Japanese tourists might be digging out suitcases and planning overseas trips with glee, but an ever-climbing yen is putting the nation's largest exporters of cars, games, and even ships in slightly less joyful mood.

The yen has appreciated 8% against the U.S. dollar and 11% against the euro since the traditional start of the fiscal year for many Japanese companies of April 1. And while the reasons for its steady advance are myriad -- ranging from Britain's vote to leave the European Union to the Bank of Japan's monetary policies to the uncertainty in U.S. presidential elections -- the impact on the country's largest companies is easier to calculate.  

Mazda (MZDAY)  is the latest of the major Japanese exporters to downgrade earnings guidance due to greater-than-expected yen appreciation, as the automaker not only reported a 32% recurring profit decline for the first half of the year but also cut its full-year profit outlook by 12%.  The maker of the Demio and CX-3 models essentially blamed the downgrade solely on an unexpectedly strong yen.

Nintendo (NTDOY) , which ignited the Pokemon Go fire this summer, also fell victim to the volatile currency. The Kyoto-based game developer, which generates more than 70% of its sales outside of Japan, slashed its full-year recurring profit forecast by 78% on Oct. 26, again pointing the finger at a greater-than-expected strength in the yen, alongside other factors.

Sony (SNE) was yet another player that recently downgraded its full-year outlook, as the Playstation maker cut its pretax profit guidance by 7.4% Monday, attributing the move both to forex and losses and the sale of its battery business.

However, a strong yen is nothing new to the world's third biggest economy. In fact, the currency hit an all-time high against the greenback of ¥75.75 in late 2011 but began its long reversal in the wake of the ultra-loose monetary policies executed by BOJ governor Haruhiko Kuroda and the stimulative "Abenomics" of Prime Minister Shinzo Abe.

However, the yen's advance during and after the global financial crisis allowed Japanese exporters to enhance their resistance to an adverse currency environment. Such measures included making conservative foreign exchange assumptions, diversifying businesses and making severe cost cuts.

That effort may be paying off -- for some companies at least -- in this renewed period of yen appreciation.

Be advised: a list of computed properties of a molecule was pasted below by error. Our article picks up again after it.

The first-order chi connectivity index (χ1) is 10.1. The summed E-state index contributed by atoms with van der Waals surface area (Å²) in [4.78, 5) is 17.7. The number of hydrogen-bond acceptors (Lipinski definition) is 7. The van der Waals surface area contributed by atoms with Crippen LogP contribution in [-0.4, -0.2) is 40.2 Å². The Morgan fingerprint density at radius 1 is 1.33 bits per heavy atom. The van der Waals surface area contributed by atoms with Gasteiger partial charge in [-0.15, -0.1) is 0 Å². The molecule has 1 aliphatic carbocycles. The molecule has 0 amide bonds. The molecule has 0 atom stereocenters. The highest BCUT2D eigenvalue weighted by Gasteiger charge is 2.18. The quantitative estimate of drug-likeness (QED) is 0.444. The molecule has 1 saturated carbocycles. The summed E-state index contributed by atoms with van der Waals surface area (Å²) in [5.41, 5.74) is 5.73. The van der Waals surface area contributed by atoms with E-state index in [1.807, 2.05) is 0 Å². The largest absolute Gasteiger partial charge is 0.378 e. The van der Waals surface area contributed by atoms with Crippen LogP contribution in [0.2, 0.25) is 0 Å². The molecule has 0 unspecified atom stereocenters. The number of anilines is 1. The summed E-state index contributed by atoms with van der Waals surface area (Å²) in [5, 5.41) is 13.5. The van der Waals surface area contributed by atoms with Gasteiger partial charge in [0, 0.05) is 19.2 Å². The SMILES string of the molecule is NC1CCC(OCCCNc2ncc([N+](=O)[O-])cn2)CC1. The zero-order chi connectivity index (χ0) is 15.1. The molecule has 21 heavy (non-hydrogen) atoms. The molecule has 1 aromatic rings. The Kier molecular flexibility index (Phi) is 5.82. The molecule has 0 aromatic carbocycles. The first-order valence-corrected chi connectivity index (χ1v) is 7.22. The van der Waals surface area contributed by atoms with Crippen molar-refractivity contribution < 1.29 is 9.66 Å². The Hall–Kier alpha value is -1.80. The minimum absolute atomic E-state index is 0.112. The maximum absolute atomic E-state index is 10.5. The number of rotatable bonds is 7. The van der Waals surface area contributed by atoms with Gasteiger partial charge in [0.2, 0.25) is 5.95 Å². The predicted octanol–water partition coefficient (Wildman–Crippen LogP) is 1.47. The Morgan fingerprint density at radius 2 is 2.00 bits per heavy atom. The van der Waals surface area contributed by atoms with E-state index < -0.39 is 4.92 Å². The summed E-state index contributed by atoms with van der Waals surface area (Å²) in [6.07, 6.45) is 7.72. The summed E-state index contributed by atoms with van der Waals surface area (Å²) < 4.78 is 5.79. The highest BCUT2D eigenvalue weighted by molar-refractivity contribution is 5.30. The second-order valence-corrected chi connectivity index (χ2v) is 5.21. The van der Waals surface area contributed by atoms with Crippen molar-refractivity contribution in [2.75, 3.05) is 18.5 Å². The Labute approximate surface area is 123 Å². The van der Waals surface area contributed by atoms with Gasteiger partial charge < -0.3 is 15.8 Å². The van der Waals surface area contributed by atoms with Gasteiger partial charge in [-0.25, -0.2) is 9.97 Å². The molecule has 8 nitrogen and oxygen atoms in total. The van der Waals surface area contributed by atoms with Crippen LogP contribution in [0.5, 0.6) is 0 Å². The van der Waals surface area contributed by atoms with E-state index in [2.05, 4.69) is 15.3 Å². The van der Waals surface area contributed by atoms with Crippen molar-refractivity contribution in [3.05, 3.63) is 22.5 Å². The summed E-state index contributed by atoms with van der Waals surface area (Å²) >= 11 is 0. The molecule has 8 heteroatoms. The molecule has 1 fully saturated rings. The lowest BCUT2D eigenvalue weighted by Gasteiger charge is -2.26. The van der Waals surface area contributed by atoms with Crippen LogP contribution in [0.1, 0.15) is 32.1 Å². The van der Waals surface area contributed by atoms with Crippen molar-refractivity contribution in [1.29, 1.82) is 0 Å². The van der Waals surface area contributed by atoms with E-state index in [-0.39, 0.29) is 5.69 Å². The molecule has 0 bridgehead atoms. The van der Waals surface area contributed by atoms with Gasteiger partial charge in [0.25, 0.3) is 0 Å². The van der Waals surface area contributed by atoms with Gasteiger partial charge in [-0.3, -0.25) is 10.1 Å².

Take, for example, Hitachi (HTHIY) . The multinational conglomerate, whose businesses range from rice cookers to hydraulic excavators to nuclear power plants to railway trains, kept its full-year earnings outlook intact last week despite adjusting its forex assumption for the second half to ¥100 from ¥110 against the dollar and to ¥110 from ¥120 against the euro.

The company has not only made headway in cutting costs but has also focused on reshuffling its business portfolio to more profitable areas.

Tokyo-based Hitachi even went as far as to say it wants to boost the proportion of sales outside of Japan to more than 55% by March 2019 from 48% in the year ended March 2016. The company expects net profit to jump 16.2% on a sales decline of 10.3% for the year ending March 2017.

Another potential winner -- or should we say survivor -- is Honda Motor (HMC) , which generates nearly 60% of its sales from North America. Despite admitting the impact of a tough currency situation, the maker of the Civic and Jazz models and an F1 race participator lifted its full-year pretax profit forecast by 9.2%, attributing part of the boost to cost reduction efforts.

Honda's announcement is a striking difference to Mazda, which generates a quarter of its sales from North America and just over 12% from Europe.

That's even much smaller than its bigger rivals Toyota (TM) and Nissan (NSANY) , whose North American sales represent around 40% of overall sales. They will report half-year results next week.

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